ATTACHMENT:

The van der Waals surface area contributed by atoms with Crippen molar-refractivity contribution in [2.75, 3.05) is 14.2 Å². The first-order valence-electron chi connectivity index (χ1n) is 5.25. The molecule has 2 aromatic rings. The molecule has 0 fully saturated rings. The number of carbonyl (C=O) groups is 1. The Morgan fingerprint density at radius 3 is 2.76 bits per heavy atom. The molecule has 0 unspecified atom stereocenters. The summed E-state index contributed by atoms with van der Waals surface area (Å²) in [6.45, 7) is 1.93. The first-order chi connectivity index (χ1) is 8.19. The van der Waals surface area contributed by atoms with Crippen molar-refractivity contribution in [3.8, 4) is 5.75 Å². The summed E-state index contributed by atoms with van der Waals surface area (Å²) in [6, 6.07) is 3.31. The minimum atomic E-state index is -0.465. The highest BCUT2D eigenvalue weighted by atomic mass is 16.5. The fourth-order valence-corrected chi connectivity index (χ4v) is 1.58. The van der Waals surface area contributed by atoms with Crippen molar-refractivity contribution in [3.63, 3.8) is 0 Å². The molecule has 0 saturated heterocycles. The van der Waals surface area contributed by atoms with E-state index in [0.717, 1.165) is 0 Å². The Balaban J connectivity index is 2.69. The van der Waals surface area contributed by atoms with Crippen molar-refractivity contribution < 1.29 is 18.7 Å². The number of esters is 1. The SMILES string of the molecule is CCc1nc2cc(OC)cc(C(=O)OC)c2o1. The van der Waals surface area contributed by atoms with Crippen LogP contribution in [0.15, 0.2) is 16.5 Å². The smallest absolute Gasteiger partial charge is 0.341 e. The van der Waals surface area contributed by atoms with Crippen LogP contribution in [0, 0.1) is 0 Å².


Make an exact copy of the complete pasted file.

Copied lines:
The van der Waals surface area contributed by atoms with Crippen molar-refractivity contribution in [2.75, 3.05) is 14.2 Å². The first-order valence-electron chi connectivity index (χ1n) is 5.25. The molecule has 2 aromatic rings. The molecule has 0 fully saturated rings. The number of carbonyl (C=O) groups is 1. The Morgan fingerprint density at radius 3 is 2.76 bits per heavy atom. The molecule has 0 unspecified atom stereocenters. The summed E-state index contributed by atoms with van der Waals surface area (Å²) in [6.45, 7) is 1.93. The first-order chi connectivity index (χ1) is 8.19. The van der Waals surface area contributed by atoms with Crippen molar-refractivity contribution in [3.8, 4) is 5.75 Å². The summed E-state index contributed by atoms with van der Waals surface area (Å²) in [6, 6.07) is 3.31. The minimum atomic E-state index is -0.465. The highest BCUT2D eigenvalue weighted by atomic mass is 16.5. The fourth-order valence-corrected chi connectivity index (χ4v) is 1.58. The van der Waals surface area contributed by atoms with Crippen molar-refractivity contribution in [3.63, 3.8) is 0 Å². The molecule has 0 saturated heterocycles. The van der Waals surface area contributed by atoms with E-state index in [0.717, 1.165) is 0 Å². The Balaban J connectivity index is 2.69. The van der Waals surface area contributed by atoms with Crippen molar-refractivity contribution < 1.29 is 18.7 Å². The number of esters is 1. The SMILES string of the molecule is CCc1nc2cc(OC)cc(C(=O)OC)c2o1. The van der Waals surface area contributed by atoms with Crippen LogP contribution in [0.15, 0.2) is 16.5 Å². The smallest absolute Gasteiger partial charge is 0.341 e. The van der Waals surface area contributed by atoms with Crippen LogP contribution in [0, 0.1) is 0 Å².